In my mind’s eye lately I’ve been thinking about a thick-ish oatmeal type bar cookie with fruit in the center, so when I saw this recipe I had to try it. These are probably one of the weirdest cookies I’ve ever made, but they are really delicious. There are thin apple slices between two layers of oatmeal cookie and they bake up into a soft, moist chewy slice. You can add a 1/2 c. of chopped pecans or walnuts to these, but I left them out. Use the driest apple you can find for the inside.

I used a few Macintosh and after about six hours the cookies started getting soft so I had to put them in the refrigerator. This recipe is from Maida Heatter’s Great American Cookies cookbook, where they are called Johnny Appleseed Cookies. If you know someone who loves apple pie they will love these cookies!

Oatmeal Apple Cookie-Slices, Makes about 40

  • 1 c. unbleached all-purpose flour
  • 1/2 t. baking soda
  • 1/2 t. salt
  • 1 t. cinnamon
  • 1-1/2 c. quick-cooking rolled oats
  • 2/3 c. light brown sugar
  • 1 stick of butter, melted
  • 1 egg
  • 1 t. vanilla extract
  • 2-3 firm cooking apples

Preheat the oven to 350. Combine the first six ingredients in a mixing bowl.


Beat in the butter, egg and vanilla.


Line a 10″ baking pan with foil and grease the foil generously. Press half of the oatmeal mixture into a thin layer across the pan.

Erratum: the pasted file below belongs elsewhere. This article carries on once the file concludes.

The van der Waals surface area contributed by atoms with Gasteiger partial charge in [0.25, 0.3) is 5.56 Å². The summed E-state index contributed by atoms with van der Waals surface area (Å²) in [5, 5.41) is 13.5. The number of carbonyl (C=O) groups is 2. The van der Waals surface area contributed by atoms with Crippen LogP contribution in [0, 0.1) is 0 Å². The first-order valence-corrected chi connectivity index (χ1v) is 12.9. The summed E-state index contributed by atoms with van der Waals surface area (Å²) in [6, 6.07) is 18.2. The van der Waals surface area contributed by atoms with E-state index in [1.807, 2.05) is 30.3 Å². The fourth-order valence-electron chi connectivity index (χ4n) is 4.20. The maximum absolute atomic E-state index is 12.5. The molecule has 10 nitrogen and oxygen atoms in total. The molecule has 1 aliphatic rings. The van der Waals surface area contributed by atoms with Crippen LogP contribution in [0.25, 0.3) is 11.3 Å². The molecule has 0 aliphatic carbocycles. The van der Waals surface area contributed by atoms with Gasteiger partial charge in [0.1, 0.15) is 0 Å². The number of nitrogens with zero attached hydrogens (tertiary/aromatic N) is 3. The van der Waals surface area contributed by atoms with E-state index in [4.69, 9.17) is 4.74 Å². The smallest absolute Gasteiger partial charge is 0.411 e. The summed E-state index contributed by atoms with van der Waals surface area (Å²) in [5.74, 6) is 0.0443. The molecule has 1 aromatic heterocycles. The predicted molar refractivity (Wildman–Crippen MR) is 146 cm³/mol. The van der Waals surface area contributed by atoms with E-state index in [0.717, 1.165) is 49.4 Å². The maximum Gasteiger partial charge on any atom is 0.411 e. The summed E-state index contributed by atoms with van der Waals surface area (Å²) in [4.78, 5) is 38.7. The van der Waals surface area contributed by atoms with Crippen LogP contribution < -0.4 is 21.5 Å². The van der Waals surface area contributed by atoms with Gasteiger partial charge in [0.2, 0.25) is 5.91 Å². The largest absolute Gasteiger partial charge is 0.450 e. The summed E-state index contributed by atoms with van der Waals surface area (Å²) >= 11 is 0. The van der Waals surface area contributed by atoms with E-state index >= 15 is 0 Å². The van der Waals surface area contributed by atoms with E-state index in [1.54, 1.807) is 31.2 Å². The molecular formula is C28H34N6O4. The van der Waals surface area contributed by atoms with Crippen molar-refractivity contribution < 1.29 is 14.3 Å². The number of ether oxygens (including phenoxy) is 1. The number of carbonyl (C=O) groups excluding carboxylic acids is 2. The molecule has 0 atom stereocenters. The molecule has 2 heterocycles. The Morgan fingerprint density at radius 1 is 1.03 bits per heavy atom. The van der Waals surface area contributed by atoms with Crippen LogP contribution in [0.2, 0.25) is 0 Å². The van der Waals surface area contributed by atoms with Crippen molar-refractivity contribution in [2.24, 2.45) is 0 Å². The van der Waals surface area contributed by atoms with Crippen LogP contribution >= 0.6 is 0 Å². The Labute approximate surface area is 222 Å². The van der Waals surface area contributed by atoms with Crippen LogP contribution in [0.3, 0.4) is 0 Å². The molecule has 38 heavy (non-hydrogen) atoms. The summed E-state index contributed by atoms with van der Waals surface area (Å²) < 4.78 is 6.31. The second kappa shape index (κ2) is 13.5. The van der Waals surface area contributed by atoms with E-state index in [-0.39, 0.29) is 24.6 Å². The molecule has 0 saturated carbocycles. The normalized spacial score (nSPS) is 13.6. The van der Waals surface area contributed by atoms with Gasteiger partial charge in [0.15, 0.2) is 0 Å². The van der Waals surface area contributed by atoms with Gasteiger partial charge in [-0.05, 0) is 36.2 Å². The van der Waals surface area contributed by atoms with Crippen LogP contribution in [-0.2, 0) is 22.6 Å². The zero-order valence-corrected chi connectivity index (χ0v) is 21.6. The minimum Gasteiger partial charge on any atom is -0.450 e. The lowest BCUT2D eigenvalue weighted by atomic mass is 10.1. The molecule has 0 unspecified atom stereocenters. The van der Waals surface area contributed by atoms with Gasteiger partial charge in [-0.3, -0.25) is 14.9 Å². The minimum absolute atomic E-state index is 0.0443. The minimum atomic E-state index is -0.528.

Cover it with a layer of thin apple slices.


Then roll out the rest of the oatmeal mixture between two pieces of waxed paper.


Remove the top piece of waxed paper. Flop the oatmeal sheet over the pan and carefully peel back the waxed paper.


It is super-thin and it might tear in spots (like mine did in the bottom left corner). Just patch it and put it into the oven for about 25 minutes. Everything will be okay, see?


The dough bakes up into a pretty chewy, crackly oatmeal cookie.


When it’s cooled cut the sheet into bars.


These are best eaten the day they’re made in my opinion, but you can store any leftovers covered in the refrigerator.



One year ago: Quick Fruit Turnovers


by Heather Harris Brady

We have a little office fitness challenge going on and when I looked at my daily routine I realized my snacks could use some work. I needed to bump up the protein. The problem was still keeping it snack-like, because while my brain says “eat healthy” all the other cells are an unruly mob shouting “give me cookies or give me death!”. Drama queens.

The cookie base is very close to a recipe from a recent edition of Cooking Light. These bars are the best compromise I’ve found so far, a larabar masquerading as a peanut butter cookie, ready not only for your desk but also summer hikes and trips to the beach.

Cookie Protein Bars, Makes about 18 3” x 2” bars

  • 1 c. natural peanut butter (just ground peanuts), creamy or chunky
  • 1 egg white
  • 1 t. vanilla
  • ½ c. vanilla protein powder
  • ½ bar – salted almond 70% chocolate bar, chopped


  • 1-1/2 c. peanuts
  • 1 c. medjool dates (soaked if necessary to soften them)
  • ½ bar – salted almond 70% chocolate bar
  • 1/3 c. protein powder